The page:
Absolutely Brilliant People Who Can’t Lead Teams/Get Along with Bosses and Peers
Sean Turner seemed to be that rare person destined for to have it all, at least he and everyone else thought so. Now his life and career were on the edge of a huge chasm, and he had no idea how he had backed into this situation.
As a small child—from the time he could reach his Mom or Dad’s computer—Sean Turner showed a stunning knack for technology. He was programming by age 10 with people in their 20’s who praised and recognized him.
Sean had a blast in high school and played in a band with some other computer geeks and kept up his grades. With an SAT score at the top of the scale, he sailed through college. Upon graduation, Sean was hot property for a wide range of talent search firms, and landed a choice job.
Now in a large company, Sean began to be concerned that the interpersonal techniques he had used in college didn’t work for him well in the workplace.
Sean was so frustrated that he asked his friend, Tom, out for a beer and a conversation. Tom was known for knowing what was going on, and Sean thought he would be honest with him.
“Well, Dude,” Tom said, after a couple of cold ones and a few handfuls of bar nuts and pretzels, “if you really want to know what people think, I’ll tell you.”
“I really want to know,” Sean replied sincerely.
“I gotta tell you I think you’re on the edge here. People think you’re really smart and know your business. You can be really charming and funny, but you seem so unpredictable to people, to the point of destabilizing.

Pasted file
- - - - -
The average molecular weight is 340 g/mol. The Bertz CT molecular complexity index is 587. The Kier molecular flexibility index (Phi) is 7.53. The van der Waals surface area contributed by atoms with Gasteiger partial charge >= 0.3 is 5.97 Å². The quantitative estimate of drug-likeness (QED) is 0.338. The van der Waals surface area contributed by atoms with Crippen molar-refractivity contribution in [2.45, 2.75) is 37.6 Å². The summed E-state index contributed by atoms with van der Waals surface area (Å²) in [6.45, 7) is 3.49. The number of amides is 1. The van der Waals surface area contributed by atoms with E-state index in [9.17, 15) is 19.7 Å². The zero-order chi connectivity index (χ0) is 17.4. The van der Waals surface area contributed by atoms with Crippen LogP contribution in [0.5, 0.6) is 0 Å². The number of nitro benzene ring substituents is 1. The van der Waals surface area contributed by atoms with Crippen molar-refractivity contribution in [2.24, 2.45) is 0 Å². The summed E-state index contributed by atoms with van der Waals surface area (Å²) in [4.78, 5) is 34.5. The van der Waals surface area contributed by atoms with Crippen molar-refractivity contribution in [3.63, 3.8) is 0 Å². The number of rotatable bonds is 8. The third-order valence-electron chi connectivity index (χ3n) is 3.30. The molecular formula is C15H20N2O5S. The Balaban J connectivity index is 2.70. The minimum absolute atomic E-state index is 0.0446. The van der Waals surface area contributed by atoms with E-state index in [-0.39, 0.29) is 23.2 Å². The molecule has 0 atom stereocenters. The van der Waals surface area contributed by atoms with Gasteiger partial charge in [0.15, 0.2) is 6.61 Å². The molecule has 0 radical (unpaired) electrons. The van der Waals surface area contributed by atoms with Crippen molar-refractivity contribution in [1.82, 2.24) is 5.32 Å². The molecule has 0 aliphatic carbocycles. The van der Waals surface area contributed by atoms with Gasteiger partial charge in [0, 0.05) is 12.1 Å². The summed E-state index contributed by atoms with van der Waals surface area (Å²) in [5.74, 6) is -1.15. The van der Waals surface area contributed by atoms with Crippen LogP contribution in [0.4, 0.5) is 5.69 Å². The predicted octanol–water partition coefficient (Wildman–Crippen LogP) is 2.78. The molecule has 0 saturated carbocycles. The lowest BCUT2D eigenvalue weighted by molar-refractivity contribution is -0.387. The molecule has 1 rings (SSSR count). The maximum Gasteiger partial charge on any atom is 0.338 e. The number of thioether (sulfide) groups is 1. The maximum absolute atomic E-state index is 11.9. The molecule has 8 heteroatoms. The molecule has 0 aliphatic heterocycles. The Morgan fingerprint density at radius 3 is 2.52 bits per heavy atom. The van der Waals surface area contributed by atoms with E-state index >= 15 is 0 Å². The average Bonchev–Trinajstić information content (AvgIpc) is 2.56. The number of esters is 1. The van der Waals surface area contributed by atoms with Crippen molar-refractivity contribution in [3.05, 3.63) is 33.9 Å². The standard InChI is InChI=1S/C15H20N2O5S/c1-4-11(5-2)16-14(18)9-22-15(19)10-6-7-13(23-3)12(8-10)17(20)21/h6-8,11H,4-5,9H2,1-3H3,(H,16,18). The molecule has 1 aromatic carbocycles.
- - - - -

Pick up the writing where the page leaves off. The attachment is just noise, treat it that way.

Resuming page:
“When you are in charge, they say, you come up with a new idea every day. You’re all over the board, and give them whiplash by your constant changing ideas.
“They get beaten down when they talk to you. Every conversation is a contest you have to win—they just get tired of arguing.”
“To tell you the truth, Tom, I’m really getting frustrated,” Sean replied wearily. I’ve always been popular all my life, and for the first time it seems everyone is against me. I just don’t fit in here, and the faster I can get out the better.”
“Dude, slow down,” Tom cautioned sympathetically. “If you bail out of here, the issues you’re facing will follow you anywhere you go. This is something everyone goes through to a certain extent, especially high achievers who are focus.
Do you know anything about personality type?” Tom queried.
“Yeah, they made me do that several years ago,” Sean said grimly. That’s those letters, isn’t it? If I remember correctly, I’m an ENTP. I don’t know about personality type, but I’m just the way I am, the way anyone is.
I can’t believe what they’re saying about me. I like to be funny and entertain people, and when they think I’m arguing, I’m just discussing a point. The reason I have so many ideas is that I want to create options so we can choose the right one.
Isn’t that the way most people try to be, although I have to admit, I am better at it than most people.”
“Well, most people really aren’t like you, but many ENTP’s are a small percentage of everyone,” explained Tom. I’m an ESTJ, and unlike you, I’m so focused that people say I’m not flexible. I just go in the same direction until something stops me.”
“I really like that about you, Tom. You never get blown off course like I do,” mused Sean.
“And I appreciate the creative and innovative ways you do things, Sean,” retorted Tom. So there are 16 types, and they interact very differently, and that’s what makes a good team. Now that we understand each other better, we only have 14 more to go.”
Even after years of training, expert experience and lots of practice, your chance of correctly guessing someone’s type after just meeting them is pretty low. There are no fancy tricks or easy tips to learn that will help you guess someone’s type—except for one.